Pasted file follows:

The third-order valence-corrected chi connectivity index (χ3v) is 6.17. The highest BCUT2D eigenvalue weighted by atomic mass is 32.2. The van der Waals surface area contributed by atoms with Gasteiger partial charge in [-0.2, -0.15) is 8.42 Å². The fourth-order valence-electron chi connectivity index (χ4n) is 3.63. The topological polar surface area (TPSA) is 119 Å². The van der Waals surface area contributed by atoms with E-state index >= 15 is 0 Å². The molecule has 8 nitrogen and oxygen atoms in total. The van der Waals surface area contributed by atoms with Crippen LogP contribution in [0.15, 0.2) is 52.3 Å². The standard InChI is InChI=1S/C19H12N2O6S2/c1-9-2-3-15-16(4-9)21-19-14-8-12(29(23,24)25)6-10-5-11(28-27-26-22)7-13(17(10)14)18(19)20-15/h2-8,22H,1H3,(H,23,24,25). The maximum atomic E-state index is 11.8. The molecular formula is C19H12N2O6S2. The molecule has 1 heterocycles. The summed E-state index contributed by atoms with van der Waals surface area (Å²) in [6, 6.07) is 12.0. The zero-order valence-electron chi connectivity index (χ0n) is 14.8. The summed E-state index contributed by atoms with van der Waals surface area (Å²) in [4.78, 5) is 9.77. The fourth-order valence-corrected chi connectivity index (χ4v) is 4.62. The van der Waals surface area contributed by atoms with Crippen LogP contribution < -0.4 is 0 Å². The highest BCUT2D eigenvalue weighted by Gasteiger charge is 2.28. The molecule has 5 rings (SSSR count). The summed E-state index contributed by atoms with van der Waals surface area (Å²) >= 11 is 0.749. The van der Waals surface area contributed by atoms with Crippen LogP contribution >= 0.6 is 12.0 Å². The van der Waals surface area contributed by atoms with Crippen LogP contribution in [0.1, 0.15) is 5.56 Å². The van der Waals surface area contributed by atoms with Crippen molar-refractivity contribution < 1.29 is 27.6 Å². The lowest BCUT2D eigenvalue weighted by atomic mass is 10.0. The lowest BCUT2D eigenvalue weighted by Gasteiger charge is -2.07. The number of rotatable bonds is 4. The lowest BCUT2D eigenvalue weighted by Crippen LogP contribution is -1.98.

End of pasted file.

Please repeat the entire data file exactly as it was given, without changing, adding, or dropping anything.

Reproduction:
The third-order valence-corrected chi connectivity index (χ3v) is 6.17. The highest BCUT2D eigenvalue weighted by atomic mass is 32.2. The van der Waals surface area contributed by atoms with Gasteiger partial charge in [-0.2, -0.15) is 8.42 Å². The fourth-order valence-electron chi connectivity index (χ4n) is 3.63. The topological polar surface area (TPSA) is 119 Å². The van der Waals surface area contributed by atoms with E-state index >= 15 is 0 Å². The molecule has 8 nitrogen and oxygen atoms in total. The van der Waals surface area contributed by atoms with Crippen LogP contribution in [0.15, 0.2) is 52.3 Å². The standard InChI is InChI=1S/C19H12N2O6S2/c1-9-2-3-15-16(4-9)21-19-14-8-12(29(23,24)25)6-10-5-11(28-27-26-22)7-13(17(10)14)18(19)20-15/h2-8,22H,1H3,(H,23,24,25). The maximum atomic E-state index is 11.8. The molecular formula is C19H12N2O6S2. The molecule has 1 heterocycles. The summed E-state index contributed by atoms with van der Waals surface area (Å²) in [6, 6.07) is 12.0. The zero-order valence-electron chi connectivity index (χ0n) is 14.8. The summed E-state index contributed by atoms with van der Waals surface area (Å²) in [4.78, 5) is 9.77. The fourth-order valence-corrected chi connectivity index (χ4v) is 4.62. The van der Waals surface area contributed by atoms with Crippen LogP contribution < -0.4 is 0 Å². The highest BCUT2D eigenvalue weighted by Gasteiger charge is 2.28. The molecule has 5 rings (SSSR count). The summed E-state index contributed by atoms with van der Waals surface area (Å²) >= 11 is 0.749. The van der Waals surface area contributed by atoms with Crippen LogP contribution >= 0.6 is 12.0 Å². The van der Waals surface area contributed by atoms with Crippen LogP contribution in [0.1, 0.15) is 5.56 Å². The van der Waals surface area contributed by atoms with Crippen molar-refractivity contribution < 1.29 is 27.6 Å². The lowest BCUT2D eigenvalue weighted by atomic mass is 10.0. The lowest BCUT2D eigenvalue weighted by Gasteiger charge is -2.07. The number of rotatable bonds is 4. The lowest BCUT2D eigenvalue weighted by Crippen LogP contribution is -1.98.